Forecasts of global growth have been revised up, including by the IMF. This provides a bit of reinforcement of the strength of the U.S. economy, but just a little. The first round of the French election substantially reduced the perceived political risk to the euro area and the EU and reduced downside economic risk from potential developments in France and perhaps elsewhere.
We call the potential large fiscal stimulus—much larger than we anticipate—a risk to the economy. Whatever one thinks about the possibility of this leading to faster potential growth in years to come, the demand-side effects will be the story in the near term. Given that a large stimulus would push the economy away from full employment and price stability, it would call for offsetting action by the FOMC in the form of a faster pace of rate hike. Of course, the FOMC response will be influenced by the changing composition of the Committee, raising uncertainty about inflation and the course of monetary policy.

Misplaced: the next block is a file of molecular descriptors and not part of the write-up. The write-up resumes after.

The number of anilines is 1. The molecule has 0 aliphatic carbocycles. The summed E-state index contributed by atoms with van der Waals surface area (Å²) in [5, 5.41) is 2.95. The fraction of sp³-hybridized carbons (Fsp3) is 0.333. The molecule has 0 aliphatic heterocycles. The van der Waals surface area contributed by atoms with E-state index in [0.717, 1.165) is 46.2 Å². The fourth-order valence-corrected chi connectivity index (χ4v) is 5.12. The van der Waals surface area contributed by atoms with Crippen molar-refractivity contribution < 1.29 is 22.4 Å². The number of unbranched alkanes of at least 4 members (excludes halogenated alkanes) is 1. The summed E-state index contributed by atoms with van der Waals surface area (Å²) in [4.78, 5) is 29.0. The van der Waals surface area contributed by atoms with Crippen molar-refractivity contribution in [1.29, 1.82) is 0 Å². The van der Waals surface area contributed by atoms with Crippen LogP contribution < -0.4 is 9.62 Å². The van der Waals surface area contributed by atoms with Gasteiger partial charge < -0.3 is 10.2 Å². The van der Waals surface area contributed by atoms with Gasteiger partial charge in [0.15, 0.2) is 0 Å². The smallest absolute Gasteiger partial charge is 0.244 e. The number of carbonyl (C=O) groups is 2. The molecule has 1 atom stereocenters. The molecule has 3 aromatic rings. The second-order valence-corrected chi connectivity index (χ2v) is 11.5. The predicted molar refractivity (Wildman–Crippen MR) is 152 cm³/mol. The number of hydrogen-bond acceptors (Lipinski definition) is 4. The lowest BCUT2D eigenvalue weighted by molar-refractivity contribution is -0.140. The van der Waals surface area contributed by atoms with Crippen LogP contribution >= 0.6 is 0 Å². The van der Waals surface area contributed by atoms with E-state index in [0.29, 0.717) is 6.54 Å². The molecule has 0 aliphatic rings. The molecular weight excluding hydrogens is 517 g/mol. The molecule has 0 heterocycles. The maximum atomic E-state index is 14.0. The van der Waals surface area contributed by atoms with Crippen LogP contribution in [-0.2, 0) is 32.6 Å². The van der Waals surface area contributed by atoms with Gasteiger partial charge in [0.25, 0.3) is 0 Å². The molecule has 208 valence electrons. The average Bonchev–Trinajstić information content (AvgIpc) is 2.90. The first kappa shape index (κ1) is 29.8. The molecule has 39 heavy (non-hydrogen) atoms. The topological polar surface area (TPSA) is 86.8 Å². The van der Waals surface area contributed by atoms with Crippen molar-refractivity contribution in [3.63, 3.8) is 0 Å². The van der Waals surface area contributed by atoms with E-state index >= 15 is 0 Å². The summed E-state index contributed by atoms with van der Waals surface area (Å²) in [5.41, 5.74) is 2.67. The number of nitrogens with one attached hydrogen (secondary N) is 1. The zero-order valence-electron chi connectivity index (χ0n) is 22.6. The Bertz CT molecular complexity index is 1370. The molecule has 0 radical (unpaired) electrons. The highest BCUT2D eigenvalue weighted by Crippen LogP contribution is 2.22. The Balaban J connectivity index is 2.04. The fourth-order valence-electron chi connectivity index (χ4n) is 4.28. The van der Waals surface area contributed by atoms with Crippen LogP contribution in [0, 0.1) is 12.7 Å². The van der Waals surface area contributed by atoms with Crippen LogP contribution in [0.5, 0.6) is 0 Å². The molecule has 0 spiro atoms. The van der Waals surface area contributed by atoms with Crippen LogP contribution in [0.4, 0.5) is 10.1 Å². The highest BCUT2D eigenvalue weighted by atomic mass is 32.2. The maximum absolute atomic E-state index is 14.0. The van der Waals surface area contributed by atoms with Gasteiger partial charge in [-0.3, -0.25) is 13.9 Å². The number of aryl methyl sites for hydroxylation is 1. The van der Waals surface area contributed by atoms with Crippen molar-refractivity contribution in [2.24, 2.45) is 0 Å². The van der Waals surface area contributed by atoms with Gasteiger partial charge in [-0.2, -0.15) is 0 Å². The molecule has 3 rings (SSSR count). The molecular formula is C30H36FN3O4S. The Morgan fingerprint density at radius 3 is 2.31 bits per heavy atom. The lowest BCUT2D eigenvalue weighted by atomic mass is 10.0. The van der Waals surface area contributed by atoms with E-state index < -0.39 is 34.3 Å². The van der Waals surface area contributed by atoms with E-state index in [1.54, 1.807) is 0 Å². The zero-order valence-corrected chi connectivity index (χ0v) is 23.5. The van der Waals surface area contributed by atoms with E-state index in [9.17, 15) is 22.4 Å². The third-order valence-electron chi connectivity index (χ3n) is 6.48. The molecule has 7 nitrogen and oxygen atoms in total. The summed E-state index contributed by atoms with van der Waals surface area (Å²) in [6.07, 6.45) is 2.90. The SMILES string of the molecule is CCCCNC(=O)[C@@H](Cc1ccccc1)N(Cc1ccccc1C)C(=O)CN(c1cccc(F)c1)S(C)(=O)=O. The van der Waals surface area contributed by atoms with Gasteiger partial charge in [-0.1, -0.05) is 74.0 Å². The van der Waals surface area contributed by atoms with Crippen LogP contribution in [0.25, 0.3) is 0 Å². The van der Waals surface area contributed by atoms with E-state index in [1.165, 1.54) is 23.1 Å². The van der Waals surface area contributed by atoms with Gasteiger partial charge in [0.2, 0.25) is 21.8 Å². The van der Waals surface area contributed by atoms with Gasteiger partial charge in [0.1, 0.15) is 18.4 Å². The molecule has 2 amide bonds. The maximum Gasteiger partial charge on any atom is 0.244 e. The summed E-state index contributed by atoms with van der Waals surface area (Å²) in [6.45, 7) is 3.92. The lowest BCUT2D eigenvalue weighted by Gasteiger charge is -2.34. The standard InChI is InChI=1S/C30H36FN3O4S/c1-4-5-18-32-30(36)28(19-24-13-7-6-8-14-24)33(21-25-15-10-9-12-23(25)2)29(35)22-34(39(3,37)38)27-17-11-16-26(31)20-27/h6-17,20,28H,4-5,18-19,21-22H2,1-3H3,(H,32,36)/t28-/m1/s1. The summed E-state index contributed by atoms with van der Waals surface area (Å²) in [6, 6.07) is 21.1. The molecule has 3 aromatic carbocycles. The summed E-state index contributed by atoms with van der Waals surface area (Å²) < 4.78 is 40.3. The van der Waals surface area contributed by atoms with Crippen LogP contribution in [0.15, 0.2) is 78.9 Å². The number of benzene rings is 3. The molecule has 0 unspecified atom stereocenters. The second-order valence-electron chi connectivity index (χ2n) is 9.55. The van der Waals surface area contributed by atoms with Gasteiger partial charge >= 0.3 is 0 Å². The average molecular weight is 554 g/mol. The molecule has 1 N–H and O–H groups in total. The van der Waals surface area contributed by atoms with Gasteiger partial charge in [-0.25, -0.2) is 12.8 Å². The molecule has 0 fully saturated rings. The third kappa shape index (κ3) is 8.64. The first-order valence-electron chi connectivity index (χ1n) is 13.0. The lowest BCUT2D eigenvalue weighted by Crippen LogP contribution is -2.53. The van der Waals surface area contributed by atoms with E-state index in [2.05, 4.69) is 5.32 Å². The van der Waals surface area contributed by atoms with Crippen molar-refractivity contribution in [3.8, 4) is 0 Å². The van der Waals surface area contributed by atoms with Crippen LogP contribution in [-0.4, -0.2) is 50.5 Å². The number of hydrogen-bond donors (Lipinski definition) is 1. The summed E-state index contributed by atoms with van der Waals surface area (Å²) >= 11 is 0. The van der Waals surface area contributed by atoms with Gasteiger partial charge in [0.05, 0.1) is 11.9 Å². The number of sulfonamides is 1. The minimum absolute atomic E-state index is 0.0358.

This is not an action meeting. The statement should, nonetheless, offer up the Committee’s interpretation of the incoming data since the last meeting. As such, the wording may leave an impression, one way or another, about whether expectations for a June rate hike have been diminished by the soft data on activity and the negative surprise on inflation. We expect the Committee will want to choose its words carefully to avoid having the markets lower the probability they assign to a June hike, which now stands near 70%. So, we expect that in the statement they will recognize the surprises, but put them into context and convey a sense to market participants that the Committee still is inclined to hike in June—while emphasizing that the decision will, of course, be data-dependent! For the Committee, this meeting presents an opportunity to make progress on building a consensus about the timing of phasing out reinvestment; its long-run operating framework; the size and composition of a normalized balance sheet; and how to get from here to there. They certainly will not settle all of these issues at this meeting, but these will be the issues under active consideration.